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Theory and Indication of Manipulative Reduction The case that is classified as acute/acute on chronic type purchase proventil 100 mcg online, clinically classified as un- stable type by Loder et al order 100mcg proventil mastercard. The manual reduction technique that we use for the hip with physeal instability is not a forceful manipulation purchase proventil 100mcg fast delivery, but rather a quiet and gradual flexion order proventil 100 mcg online, abduction proventil 100 mcg line, and a Fig. Note that only the acute portion of the slippage was reduced, and overreduction was avoided 6 H. Also, it is important to reduce only the acute portion of the slippage and not to overreduce. Morphological improvement gained by manual reduction would lead to functional improvement of the hip and lower the risk of arthritis in the future. Although the possibility is undeniable that blood circulation in the femoral head may be compro- mised, the opposite possibility does exist, that is to say, manual reduction could improve blood circulation, as indicated by Kita et al. Taking these considerations into account, we believe our treatment policy is well justified. Their reports recommended early reduction for unstable SCFE, which was proved by good clinical results. Dynamic Single-Screw Fixation Chronic/stable type slippage with PTA less than 40° is treated by in situ fixation. In the past, we used multiple devices for internal fixation; however, we have been using single-screw fixation recently, which is reported to have a lower complication rate than fixation with multiple screws. A 5-year-old girl and a 12-year-old boy were treated with this dynamic method and are presently being followed (Fig. For the former patient, several screw replace- ments are anticipated before physeal closure occurs. Dynamic single-screw fixation was used Surgical Treatment for SCFE 7 Osteotomy Chronic/stable type with PTA of 40° and more has been treated by trochanteric and subcapital osteotomy. We employed the Southwick procedure in the past for the chronic/stable type with PTA of 40° to 70°. This procedure is relatively technically demanding, yet does not always seem to be successful in achieving the intended correction. Thus, we are now trying to understand the pathology using computed tomography (CT) scan for accuracy, and also to consider simple flexion osteotomy, depending on the situation (Fig. Lalaji A, Umans H, Schneider R, et al (2001) MRI features of confirmed “pre-slip” capital femoral epiphysis: a report of two cases. Otani T, Suzuki H, Kato A, et al (2004) Clinical results of closed manipulative reduc- tion for acute-unstable slipped capital femoral epiphysis. Bellemans J, Farby G, Molenaers G, et al (1996) Slipped capital femoral epiphysis: a long-term follow-up, with special emphasis on the capacities for remodeling. Loder RT, et al (1993) Acute slipped capital femoral epiphysis: the importance of physeal stability. Aronsson DD, Lorder RT, et al (1996) Treatment of the unstable (acute) slipped capital femoral epiphysis. Casey BH, Hamilton HW, Bobechko WP (1972) Reduction of acutely slipped upper femoral epiphysis. Kita A, Morito N, Maeda S, et al (1995) Indication and procedure of manual reduction and subcapital osteotomy for slipped capital femoral epiphysis. Peterson MD, Weiner DS, Green NE, et al (1997) Acute slipped capital femoral epiphy- sis: the value and safety of urgent manipulative reduction. Gordon JE, Abrahams MS, Dobbs MB, et al (2002) Early reduction, arthrotomy, and cannulated screw fixation in unstable slipped capital femoral epiphysis treatment. Kumm DA, Lee SH, Hackenbroch MH, et al (2001) Slipped capital femoral epiphysis: a prospective study of dynamic screw fixation. Kamegaya M, Saisu T, Ochiai N, et al (2005) Preoperative assessment for intertrochan- teric femoral osteotomies in severe chronic slipped capital femoral epiphysis using computed tomography. J Pediatr Orthop B 14:71–78 Treatment of Slipped Capital Femoral Epiphysis Motoaki Katano, Naonobu Takahira, Sumitaka Takasaki, Katsufumi Uchiyama, and Moritoshi Itoman Summary. Slipped capital femoral epiphysis (SCFE) is a comparatively rare disorder with various new treatment modalities. Among unilateral SCFE patients, there were 7 acute, 6 acute on chronic, and 16 chronic SCFE. Pinning was performed on 11, osteotomy on 9, and in situ pinning on 9 hips. Postoperative complications of avascular necrosis of the femoral head were noted in 7 hips (24. For acute SCFE, we perform gentle reduction by traction and epiphysiodesis.

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His textbook Surgical After the war generic proventil 100 mcg with mastercard, during the period when the great Approaches to the Neck cheap 100 mcg proventil mastercard, Cervical Spine cheap 100 mcg proventil free shipping, and famine swept the Ukraine buy proventil 100 mcg mastercard, Dr purchase 100 mcg proventil mastercard. He organized one of the earli- spoke five languages fluently—and his medical est hand-surgery teaching services and clinics in talent brought his work to the attention of Herbert New York City at the Hospital for Joint Diseases. Hoover, who encouraged him to come to the He taught anatomy at the Columbia University United States. He immigrated in 1924 and estab- College of Physicians and Surgeons for more than lished a private practice in New York in 1927. Many contemporary hand surgeons were his students, and many of his students are now chiefs of service at medical centers throughout the United States and in a number of other countries. Literally hundreds of patients who were afflicted with conditions affecting the upper extremities were helped by his skill, his knowledge, and his patience. Perhaps because of his early experience in general medi- cine, he was an excellent diagnostician. Certainly because of his personality, he never said “no” to anyone, least of all to his patients. He was elected to more than 25 presti- gious surgical societies in the United States, Britain, France, and Italy. He was a member of the British Society for Colonel William KELLER Surgery of the Hand, the Groupe d’Étude de la 1874–1959 Main (GEM), and the Société Internationale de Chirurgie Orthopédique et de Traumatologie (SICOT). On the evening of April 11, 1977, stu- Keller introduced his operation for bunions at the dents, colleagues, and friends gathered at the New very beginning of his surgical career, while he York Academy of Medicine to honor him, and the was working in Manila during the Philippine scientific program that night was made up of insurrection. Though it is now one of the most papers by his former students, many of whom are commonly performed operations, he was not very leaders in orthopedics and hand surgery in the interested in it, but went on to achieve fame in the United States. The following year time, he contributed much to his chosen field and he became a contract surgeon with the US Army, he proved much; he claimed very little. He moved kind and gentle, devoting himself selflessly, around hospitals in the USA and the Pacific until without thought to his own needs or strength, to the First World War, when he was assigned to the his work and to the alleviation of suffering wher- American Expeditionary Forces as Director of ever he found it. His massive contribu- time he developed an unroofing technique for tions to the medical literature were written in his empyema, a type of inguinal hernia repair, a adopted language, English, and it flowed with repair for recurrent shoulder dislocations (cruci- style, force, elegance, and precision. The roof kept the graft in position and the roof either disappeared by itself or could be removed. He was offered the post of Surgeon General, but refused because he wanted to continue clini- cal surgery. He remained at the Walter Reed until 169 Who’s Who in Orthopedics his retirement in 1935. He was one of those for- research assistant at the Institute of Orthopedics tunate people who only need 4 hours’ sleep a under Sir Herbert Seddon and was appointed con- night, and so have more time to work than most. Mary Abbot Hospitals On his retirement, he was, by special congres- in 1952. Here he established an orthopedic unit, sional legislation, made a consultant with pay and which became renowed. Lippy—as he was affec- allowances for life, the first man to be so honored tionately known to all—was especially concerned in US Army history. In 1953 an annual lecture with teaching junior orthopedic surgeons, and was named after him. During this time he took a keen interest in the hitherto rather neglected casualty services of this country, and played an important part in the eventual establishment of recognized accident and emergency departments, together with ade- quate training programs for the staff. Mary Abbots Hospitals, he was involved in the planning and smooth amalgamation of these hospitals with the Charing Cross Hospitals to form the existing New Charing Cross Hospital. At an age when most men would have begun to take life more easily, he accepted the post of director of clinical studies at the Institute of Orthopedics with his customary enthusiasm and dedication, and in 1974 he became professor of orthopedics of London University. He was able to foresee the problems that the postgraduate hospi- tals would face in the coming years, and set out to establish specialist departments at the Royal Lipmann KESSEL National Orthopedic Hospital that would help to 1914–1986 maintain its identity and reputation. In particular, he was largely instrumental in the setting up of Professor Lipmann Kessel was born in South the spinal injuries unit and a specialist shoulder Africa, educated at the University of Witwater- unit, his own particular lifelong interest. He later volunteered for articles about his early experiences with the para- parachute duties and, as surgeon in command of chute surgical team to many publications about a parachute team, took part in the battle of the shoulder joint, which remained his greatest Arnhem, where with exceptional skill and interest. He published several authoritative books courage he was directly responsible for saving on this subject and formed an international organ- many lives. When he had done all he could for ization for the study of the shoulder joint and the wounded, he managed to escape his German related diseases. He was executive member of the captors and, with the help of the Dutch Resis- council of the British Orthopedic Association and tance, eventually made his way home. These served on the editorial board of The Journal of experiences were related in his book Surgeon at Bone and Joint Surgery.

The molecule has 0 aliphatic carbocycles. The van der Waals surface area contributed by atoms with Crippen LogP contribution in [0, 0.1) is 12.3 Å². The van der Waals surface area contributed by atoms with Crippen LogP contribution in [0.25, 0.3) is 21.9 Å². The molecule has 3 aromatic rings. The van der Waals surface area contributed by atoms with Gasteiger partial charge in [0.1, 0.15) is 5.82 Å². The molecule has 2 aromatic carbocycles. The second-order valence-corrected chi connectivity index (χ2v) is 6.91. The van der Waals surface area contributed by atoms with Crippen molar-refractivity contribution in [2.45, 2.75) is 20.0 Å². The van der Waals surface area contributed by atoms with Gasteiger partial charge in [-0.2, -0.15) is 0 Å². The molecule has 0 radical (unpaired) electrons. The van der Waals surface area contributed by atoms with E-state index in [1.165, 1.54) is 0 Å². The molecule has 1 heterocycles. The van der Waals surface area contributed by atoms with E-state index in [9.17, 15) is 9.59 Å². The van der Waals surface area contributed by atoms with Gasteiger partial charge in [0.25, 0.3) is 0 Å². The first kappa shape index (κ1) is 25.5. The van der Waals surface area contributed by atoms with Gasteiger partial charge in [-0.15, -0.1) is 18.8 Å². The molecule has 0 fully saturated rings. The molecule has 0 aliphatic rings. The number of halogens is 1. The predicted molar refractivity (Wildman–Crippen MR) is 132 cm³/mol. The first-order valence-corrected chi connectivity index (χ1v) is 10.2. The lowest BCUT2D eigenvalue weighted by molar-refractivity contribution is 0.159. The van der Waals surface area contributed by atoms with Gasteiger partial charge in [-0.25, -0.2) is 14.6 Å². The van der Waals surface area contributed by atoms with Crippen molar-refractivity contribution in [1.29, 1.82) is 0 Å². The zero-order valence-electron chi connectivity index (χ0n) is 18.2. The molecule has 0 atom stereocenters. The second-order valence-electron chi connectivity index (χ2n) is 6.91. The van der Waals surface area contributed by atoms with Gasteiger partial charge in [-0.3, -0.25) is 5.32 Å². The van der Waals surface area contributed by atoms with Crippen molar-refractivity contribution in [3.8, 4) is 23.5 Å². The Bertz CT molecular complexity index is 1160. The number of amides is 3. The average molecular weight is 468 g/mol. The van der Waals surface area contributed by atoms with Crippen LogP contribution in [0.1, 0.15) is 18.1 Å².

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Journal of Neurology buy cheap proventil 100 mcg line, Neurosurgery and Psychiatry 1993; 56: 311-313 Klüver H discount 100mcg proventil fast delivery, Bucy P discount proventil 100mcg mastercard. Cross References Apathy; Hypermetamorphosis; Hyperorality; Hyperphagia; Hyper- sexuality; Visual agnosia Knee Tremor A characteristic tremor of the patellae discount proventil 100 mcg line, sometimes known as knee bob- bing order 100mcg proventil mastercard, juddering, or quivering, may be seen in primary orthostatic tremor (POT; “shaky legs syndrome”). It is due to rapid rhythmic con- tractions of the leg muscles on standing, which dampen or subside on walking, leaning against a wall, or being lifted off the ground, with dis- appearance of the knee tremor; hence this is a task-specific tremor. Auscultation with the diaphragm of a stethoscope over the lower limb muscles reveals a regular thumping sound, likened to the sound of a distant helicopter. EMG studies show pathognomonic synchronous activity in the leg muscles with a frequency of 14-18Hz, thought to be generated by a central oscillator (peripheral loading does not alter tremor frequency). A number of drugs may be helpful in POT, including phenobarbi- tone, primidone, clonazepam, and levodopa, but not propranolol (cf. Archives of Neurology 1984; 41: 880-881 - 180 - Kyphoscoliosis K Brown P. Lancet 1995; 346: 306-307 Cross References Tremor Körber-Salus-Elschnig Syndrome - see NYSTAGMUS Kyphoscoliosis Kyphoscoliosis is twisting of the spinal column in both the anteropos- terior (kyphosis) and lateral (scoliosis) planes. Although such defor- mity is often primary or idiopathic, thus falling within the orthopedic field of expertise, it may also be a consequence of neurological disease which causes weakness of paraspinal muscles. Recognized neurological associations of kyphoscoliosis and scol- iosis include: Chiari I malformation, syringomyelia Myelopathy (cause or effect? Skeletal disease, such as achon- droplasia, is more likely to be associated with myelopathy than idiopathic scoliosis) Cerebral palsy Friedreich’s ataxia Neurofibromatosis Hereditary motor and sensory neuropathies Spinal muscular atrophies Myopathies, e. Some degree of scoliosis occurs in virtually all patients suffering from paralytic poliomyelitis before the pubertal growth spurt. Cross References Camptocormia; Stiffness - 181 - L Lagophthalmos Lagophthalmos is an inability to close the eyelid in a peripheral facial (VII) nerve palsy, with partial opening of the palpebral fissure. A sim- ilar phenomenon may be observed with aberrant regeneration of the oculomotor nerve, thought to be due to co-contraction of the levator palpebrae superioris and superior rectus muscles during Bell’s phe- nomenon. Cross References Bell’s palsy; Bell’s phenomenon; Facial paresis Lambert’s Sign Lambert’s sign is gradual increase in force over a few seconds when a patient with Lambert-Eaton myasthenic syndrome is asked to squeeze the examiner’s hand as hard as possible, reflecting increased power with sustained exercise. Cross References Facilitation Lasègue’s Sign Lasègue’s sign is pain along the course of the sciatic nerve induced by stretching of the nerve, achieved by flexing the thigh at the hip while the leg is extended at the knee (“straight leg raising”). This is similar to the maneuver used in Kernig’s sign (gradual extension of knee with thigh flexed at hip). Both indicate irritation of the lower lumbosacral nerve roots and/or meninges. The test may be positive with disc pro- trusion, intraspinal tumor, or inflammatory radiculopathy. Pain may be aggravated or elicited sooner using Bragard’s test, dorsiflexing the foot while raising the leg thus increasing sciatic nerve stretch, or Neri’s test, flexing the neck to bring the head on to the chest, indicating dural irritation. A positive straight leg raising test is reported to be a sensitive indi- cator of nerve root irritation, proving positive in 95% of those with sur- gically proven disc herniation. London: Imperial College Press, 2003: 362-364 Cross References Femoral stretch test; Kernig’s sign - 182 - Laterocollis L Lateral Medullary Syndrome The lateral medullary syndrome (or Wallenberg’s syndrome, after the neurologist who described it in 1895) results from damage (usually infarction) of the posterolateral medulla with or without involvement of the inferior cerebellum, producing the following clinical features: ● Nausea, vomiting, vertigo, oscillopsia (involvement of vestibular nuclei) ● Contralateral hypoalgesia, thermoanesthesia (spinothalamic tract) ● Ipsilateral facial hypoalgesia, thermoanesthesia, + facial pain (trigeminal spinal nucleus and tract) ● Horner’s syndrome (descending sympathetic tract), +/− ipsilateral hypohidrosis of the body ● Ipsilateral ataxia of limbs (olivocerebellar/spinocerebellar fibers, inferior cerebellum) ● Dysphagia, dysphonia, impaired gag reflex ● +/− eye movement disorders, including nystagmus, abnormalities of ocular alignment (skew deviation, ocular tilt reaction, environ- mental tilt), smooth pursuit and gaze holding, and saccades (lat- eropulsion) ● +/− hiccups (singultus); loss of sneezing. Infarction due to vertebral artery occlusion (occasionally poste- rior inferior cerebellar artery) or dissection is the most common cause of lateral medullary syndrome, although tumor, demyelination, and trauma are also recognized causes. Journal of Neuropathology and Experimental Neurology 1961; 20: 103-113 Pearce JMS. London: Imperial College Press, 2003: 233-236 Sacco RL, Freddo L, Bello JA, Odel JG, Onesti ST, Mohr JP. Archives of Neurology 1993; 50: 609-614 Cross References Anesthesia; Dysphagia; Dysphonia; Environmental tilt; Gag reflex; Hemiataxia; Hiccup; Horner’s syndrome; Hypoalgesia; Hypohidrosis; Medial medullary syndrome; Nystagmus; Ocular tilt reaction; Oscillopsia; Saccades; Skew deviation; Sneezing; Vertigo Lateral Rectus Palsy - see ABDUCENS (VI) NERVE PALSY Laterocollis Laterocollis is a lateral head tilt; this may be seen in 10-15% of patients with torticollis. Cross References Torticollis - 183 - L Lateropulsion Lateropulsion Lateropulsion or ipsipulsion is literally pulling to one side. The term may be used to describe ipsilateral axial lateropulsion after cerebellar infarcts preventing patients from standing upright causing them to lean to toward the opposite side. Lateral medullary syndrome may be associated with lateropulsion of the eye toward the involved medulla, and there may also be lateropulsion of saccadic eye movements.